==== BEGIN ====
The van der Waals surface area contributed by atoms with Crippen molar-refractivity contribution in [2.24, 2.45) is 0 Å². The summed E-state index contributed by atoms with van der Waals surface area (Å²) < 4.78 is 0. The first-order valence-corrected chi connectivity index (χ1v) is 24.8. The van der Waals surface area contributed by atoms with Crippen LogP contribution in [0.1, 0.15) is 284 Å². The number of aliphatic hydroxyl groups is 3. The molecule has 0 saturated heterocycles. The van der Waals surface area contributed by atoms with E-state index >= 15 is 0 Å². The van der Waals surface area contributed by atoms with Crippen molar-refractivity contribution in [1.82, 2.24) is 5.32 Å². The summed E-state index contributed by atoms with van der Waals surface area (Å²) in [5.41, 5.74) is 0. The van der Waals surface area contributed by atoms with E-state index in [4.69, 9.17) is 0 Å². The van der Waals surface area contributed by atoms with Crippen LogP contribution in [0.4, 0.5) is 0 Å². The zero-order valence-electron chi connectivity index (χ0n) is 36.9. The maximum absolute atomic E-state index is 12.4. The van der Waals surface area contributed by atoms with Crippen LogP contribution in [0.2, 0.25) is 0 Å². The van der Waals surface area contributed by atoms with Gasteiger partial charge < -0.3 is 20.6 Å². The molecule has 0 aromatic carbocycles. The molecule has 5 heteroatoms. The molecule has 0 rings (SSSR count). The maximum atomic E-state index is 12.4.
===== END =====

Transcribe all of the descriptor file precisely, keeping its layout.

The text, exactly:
The van der Waals surface area contributed by atoms with Crippen molar-refractivity contribution in [2.24, 2.45) is 0 Å². The summed E-state index contributed by atoms with van der Waals surface area (Å²) < 4.78 is 0. The first-order valence-corrected chi connectivity index (χ1v) is 24.8. The van der Waals surface area contributed by atoms with Crippen LogP contribution in [0.1, 0.15) is 284 Å². The number of aliphatic hydroxyl groups is 3. The molecule has 0 saturated heterocycles. The van der Waals surface area contributed by atoms with E-state index >= 15 is 0 Å². The van der Waals surface area contributed by atoms with Crippen molar-refractivity contribution in [1.82, 2.24) is 5.32 Å². The summed E-state index contributed by atoms with van der Waals surface area (Å²) in [5.41, 5.74) is 0. The van der Waals surface area contributed by atoms with E-state index in [4.69, 9.17) is 0 Å². The van der Waals surface area contributed by atoms with Crippen LogP contribution in [0.4, 0.5) is 0 Å². The zero-order valence-electron chi connectivity index (χ0n) is 36.9. The maximum absolute atomic E-state index is 12.4. The van der Waals surface area contributed by atoms with Crippen LogP contribution in [0.2, 0.25) is 0 Å². The van der Waals surface area contributed by atoms with Gasteiger partial charge < -0.3 is 20.6 Å². The molecule has 0 aromatic carbocycles. The molecule has 5 heteroatoms. The molecule has 0 rings (SSSR count). The maximum atomic E-state index is 12.4.